- Australia Post CEO Christine Holgate has been stood down while a four-week investigation takes place.
- It comes after revelations that $12,000 of company money was spent on four luxury Cartier watches for employees.
- It’s the most recent of a long list of largesse scandals that have plagued the Commonwealth-owned business.
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The national postal service has been forced to open an investigation, as pressure mounts on the embattled enterprise to explain itself to the public.
On Thursday, an explosive Senate Estimates hearing heard how four luxury Cartier watches had been gifted to senior employees, costing the princely sum of $12,000.
CEO Christine Holgate told senators that the gifts were a reward for securing a deal with NAB, Westpac, and the Commonwealth Bank that would enable customers to do their banking at post offices around the country.
“There were a small number of senior people who put in an inordinate amount of work in, and they did receive a reward,” Holgate said.
But neither Holgate, nor her chief financial officer (CFO), could provide more details on the watches, nor which company credit card was used to pay for them.
While Australia Post doesn’t directly receive government funding, it is wholly owned by the federal government, and – by extension – the Australian public.
It’s the former point that Holgate tried to stress on Thursday to defend the business she helms.
“I have not used taxpayers’ money. We are a commercial organisation,” she said. “It was a recommendation from our chair that these people get rewarded.”
It didn’t appear to carry much water, however, with her three-year tenure at serious risk as Prime Minister Scott Morrison declaring he was “appalled and shocked”.
“We are the shareholders of Australia Post on behalf of the Australian people,” he told Parliament.
The revelation unleashed a furious public response, with Holgate forced to stand down as a four-week investigation is launched into the affair. The finance and communications departments will oversee the inquiry.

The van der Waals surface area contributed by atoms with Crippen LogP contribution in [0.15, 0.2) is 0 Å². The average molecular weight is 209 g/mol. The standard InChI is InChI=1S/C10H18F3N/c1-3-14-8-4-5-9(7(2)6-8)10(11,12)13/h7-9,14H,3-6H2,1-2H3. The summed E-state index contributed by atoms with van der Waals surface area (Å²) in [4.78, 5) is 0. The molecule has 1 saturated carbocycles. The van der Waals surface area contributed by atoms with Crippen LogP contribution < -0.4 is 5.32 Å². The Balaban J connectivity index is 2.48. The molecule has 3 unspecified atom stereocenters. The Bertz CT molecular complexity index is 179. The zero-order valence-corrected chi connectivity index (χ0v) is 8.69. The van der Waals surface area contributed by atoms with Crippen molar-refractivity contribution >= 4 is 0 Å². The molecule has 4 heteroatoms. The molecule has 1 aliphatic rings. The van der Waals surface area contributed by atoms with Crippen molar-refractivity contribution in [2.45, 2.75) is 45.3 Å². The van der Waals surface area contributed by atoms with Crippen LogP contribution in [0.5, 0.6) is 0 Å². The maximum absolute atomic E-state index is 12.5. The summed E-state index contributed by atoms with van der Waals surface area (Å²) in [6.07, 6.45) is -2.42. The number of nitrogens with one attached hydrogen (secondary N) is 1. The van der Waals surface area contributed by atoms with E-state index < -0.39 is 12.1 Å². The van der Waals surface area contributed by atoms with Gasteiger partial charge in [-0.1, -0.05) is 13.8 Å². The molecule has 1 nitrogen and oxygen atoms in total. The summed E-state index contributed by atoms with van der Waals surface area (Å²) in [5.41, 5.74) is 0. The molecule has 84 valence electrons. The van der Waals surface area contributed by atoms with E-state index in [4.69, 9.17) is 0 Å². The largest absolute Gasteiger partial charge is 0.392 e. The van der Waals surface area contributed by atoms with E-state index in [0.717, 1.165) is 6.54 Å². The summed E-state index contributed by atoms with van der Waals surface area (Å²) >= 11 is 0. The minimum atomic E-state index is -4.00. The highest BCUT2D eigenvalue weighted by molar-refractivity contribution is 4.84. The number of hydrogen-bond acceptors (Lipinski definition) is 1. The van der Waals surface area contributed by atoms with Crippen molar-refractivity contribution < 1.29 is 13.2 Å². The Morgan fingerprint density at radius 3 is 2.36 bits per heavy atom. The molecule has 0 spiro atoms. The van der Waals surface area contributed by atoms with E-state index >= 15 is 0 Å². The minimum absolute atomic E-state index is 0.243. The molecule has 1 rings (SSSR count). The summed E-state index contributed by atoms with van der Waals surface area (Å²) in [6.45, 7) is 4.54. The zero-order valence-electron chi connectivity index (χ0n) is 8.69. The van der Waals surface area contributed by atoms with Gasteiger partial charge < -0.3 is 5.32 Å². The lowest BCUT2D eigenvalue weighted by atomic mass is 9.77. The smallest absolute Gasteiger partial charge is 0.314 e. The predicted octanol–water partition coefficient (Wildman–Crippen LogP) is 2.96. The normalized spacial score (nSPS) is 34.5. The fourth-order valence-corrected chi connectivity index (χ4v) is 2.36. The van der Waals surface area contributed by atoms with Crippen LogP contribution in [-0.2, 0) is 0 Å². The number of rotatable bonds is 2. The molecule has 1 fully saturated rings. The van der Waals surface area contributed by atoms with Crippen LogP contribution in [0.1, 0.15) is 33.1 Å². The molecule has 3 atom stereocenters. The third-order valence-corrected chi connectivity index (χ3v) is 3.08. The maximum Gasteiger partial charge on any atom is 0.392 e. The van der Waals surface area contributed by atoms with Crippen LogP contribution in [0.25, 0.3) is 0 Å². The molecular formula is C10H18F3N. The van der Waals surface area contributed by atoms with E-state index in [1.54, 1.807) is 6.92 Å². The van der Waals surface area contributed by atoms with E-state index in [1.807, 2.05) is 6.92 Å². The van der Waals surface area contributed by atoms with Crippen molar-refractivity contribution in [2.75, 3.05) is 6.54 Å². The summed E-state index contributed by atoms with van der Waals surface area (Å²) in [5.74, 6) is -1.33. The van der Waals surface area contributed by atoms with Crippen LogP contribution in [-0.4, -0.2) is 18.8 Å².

“[Holgate] has been instructed to stand aside. If she doesn’t wish to do that, she can go,” Morrison said.
Rodney Boys, the CFO who didn’t know with what credit card the watches were purchased, will become acting CEO in the meantime.
Holgate is wary of Fahour furore as unions call for her dismissal
Operating as a business, and holding a quasi-monopoly over the postal system, Australia Post remains a lightning rod for public opinion, and often, deadly public frustration.
Holgate’s predecessor, Ahmed Fahour, was dismissed in 2017 after then-Prime Minister Malcolm Turnbull admitted his $5.6 million pay packet was “too high” – albeit not as high as the $10.8 million golden parachute Fahour would eventually take.
While Holgate took his place on a much-reduced $2.5 million salary, the CEO position remains the highest-paid civil servant gig going in Australia – not to mention one of the most politicised.
Hell, RBA Governor Philip Lowe scarcely takes home seven figures and he’s essentially in charge of Australia’s entire financial system.
So while $12,000 might pale in comparison to Fahour’s astronomical salary, the issue is the same. It’s also not the first indication of a kind of corporate lavishness.
It’s been revealed previously that Holgate, the former CEO of Blackmores, personally spent $300,000 on corporate credit cards, including paying for a chauffeur-driven car for 12 months, despite having her own set of wheels.
— Josh Butler (@JoshButler) October 22, 2020
That’s not to mention the $119,000 given to management firm Domestique for just 38 days work.
It’s no surprise, then, that everyone from Liberal politicians to union officials are joining the outcry.
“The Government needs to intervene further than just wiping out the CEO – Australia Post needs a whole reshuffle to get their leadership team right. The board must step aside too,” Greg Rayner, national secretary of the CEPU Communications Union, said.
The ‘tip of the iceberg’ for Australia Post
But Rayner went one further, saying it was “just the tip of the iceberg” and “not surprising given the other shocking decisions coming out of Australia Post’s leadership this year.”
“In the middle of a pandemic, Australia Post decided to slow down deliveries right when Australians need the service the most,” he said.
“This seriously says something about the motivations of Australia Post’s executive team, chair and board.”
Australia Post has been stripping back deliveries to alternating days as it handles a record amount of post during the pandemic.
The timing of the investigation is hardly ideal then. With two months left until Christmas, it has already delivered more than triple the number of packages it does in a typical year.
Rayne provided CEPU data that he said shows the decision was slowing down the network and creating backlogs.
Australia Post’s compensation scheme would appear to disagree. Senate Estimates also heard how nearly $100 million in bonuses had been handed out this year, with the vast majority going to senior management.
Good work if you can get it.